Sariolghalam went on to discuss the concept of self-reliance as it is reflected in the Iranian policy and what he referred to as Iran’s erroneous attitude towards the existing world order. He said that, while the past 25-30 years have seen the entire world, including China, India, Korea, Brazil, Turkey, Argentina, and Egypt, march in the direction of increased international cooperation, Iran is marching in the opposite direction of self-reliance. While this trend does encourage independent thought and technology, no person, institution, or commodity can earn their rightful status in the absence of international relations. Iran’s decision makers still think about the world in terms of the fight against imperialism, but the power in the world is already divided, and the GDP of Brazil, for example, is higher than that of Britain.
The Iranian model, based on self-reliance, is unwelcome in the Arab world, Turkey, Afghanistan, Pakistan, or Central Asian countries, since it makes economic management or scientific and technological development impossible. As a result, these countries adopt other models. In Egypt and Tunisia, and even among the Muslim Brotherhood, there are many who participate in international thought, speak foreign languages, have extensive international relationships, and share a similar moral and social outlook. Iran enjoys a historical status in the Muslim world and many among the Islamists consider the Islamic revolution to be a positive event in the context of history, which brought down the tyranny of the Shah. They are not sure, however, how they can learn from what is taking place in Iran. The most important question that they are asking themselves is why Iran is so hated across the globe, and why, in spite of its historical and philosophical power and its natural and human resources, it was unable to follow a course of action similar to that chosen by India. Even after two hundred years of colonialism, India was self-confidently willing to cooperate with all the countries in the world. It did not cut off its ties even with Britain, and has built extensive political, commercial, economic, and scientific relations with that country. The question that needs to be asked is why Iran’s relations with the rest of the world are unlike India’s relations, and whether this is the result of Iran’s weakness.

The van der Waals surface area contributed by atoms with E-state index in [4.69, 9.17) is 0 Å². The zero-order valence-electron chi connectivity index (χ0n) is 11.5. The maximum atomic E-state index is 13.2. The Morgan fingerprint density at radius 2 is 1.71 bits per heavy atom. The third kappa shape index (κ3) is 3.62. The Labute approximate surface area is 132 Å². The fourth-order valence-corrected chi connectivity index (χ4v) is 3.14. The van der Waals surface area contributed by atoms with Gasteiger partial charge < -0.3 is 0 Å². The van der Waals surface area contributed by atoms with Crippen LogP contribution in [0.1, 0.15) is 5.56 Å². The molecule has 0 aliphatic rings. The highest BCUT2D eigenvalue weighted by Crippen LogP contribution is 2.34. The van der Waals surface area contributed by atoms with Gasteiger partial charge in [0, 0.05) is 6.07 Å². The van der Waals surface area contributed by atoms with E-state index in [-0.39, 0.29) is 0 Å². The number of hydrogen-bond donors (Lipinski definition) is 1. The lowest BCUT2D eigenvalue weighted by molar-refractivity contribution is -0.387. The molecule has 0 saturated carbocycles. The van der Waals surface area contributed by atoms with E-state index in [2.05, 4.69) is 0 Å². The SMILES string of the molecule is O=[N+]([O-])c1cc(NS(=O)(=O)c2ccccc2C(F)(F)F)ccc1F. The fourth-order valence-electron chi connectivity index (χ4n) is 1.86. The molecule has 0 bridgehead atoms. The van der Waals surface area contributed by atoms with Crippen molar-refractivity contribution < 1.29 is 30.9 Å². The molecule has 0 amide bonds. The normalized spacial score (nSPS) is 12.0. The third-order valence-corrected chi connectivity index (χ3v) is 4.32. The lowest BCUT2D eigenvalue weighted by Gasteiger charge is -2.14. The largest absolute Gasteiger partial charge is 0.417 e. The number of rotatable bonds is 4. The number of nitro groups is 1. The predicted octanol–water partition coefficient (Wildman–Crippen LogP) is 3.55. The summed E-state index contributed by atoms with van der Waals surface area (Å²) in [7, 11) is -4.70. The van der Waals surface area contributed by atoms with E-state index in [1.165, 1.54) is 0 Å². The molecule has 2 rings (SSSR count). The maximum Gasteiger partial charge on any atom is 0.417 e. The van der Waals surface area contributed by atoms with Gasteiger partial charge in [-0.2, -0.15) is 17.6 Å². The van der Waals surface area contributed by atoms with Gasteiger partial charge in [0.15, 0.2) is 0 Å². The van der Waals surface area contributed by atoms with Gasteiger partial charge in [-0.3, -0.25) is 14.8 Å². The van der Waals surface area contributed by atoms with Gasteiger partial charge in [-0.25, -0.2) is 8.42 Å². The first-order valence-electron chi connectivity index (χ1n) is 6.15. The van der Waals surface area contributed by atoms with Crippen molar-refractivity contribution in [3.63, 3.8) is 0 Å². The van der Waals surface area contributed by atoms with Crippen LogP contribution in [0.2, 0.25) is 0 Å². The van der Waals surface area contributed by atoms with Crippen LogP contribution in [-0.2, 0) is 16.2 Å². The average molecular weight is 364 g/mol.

Dr. Sariolghalam said that even the Islamists in the Arab world no longer express an idealistic approach. The uprising citizens in the Arab world carried three important slogans: “welfare”, “freedom”, and “human dignity”. These slogans are not different from those carried in the past by left-wing movements that called for a struggle against imperialism and for the establishment of a new world order. Their slogans were realistic rather than idealistic. This is what happened in Egypt and Tunisia, and most Shi’ite politicians in Iraq hold similar views towards the developments in Iraq and elsewhere in the world.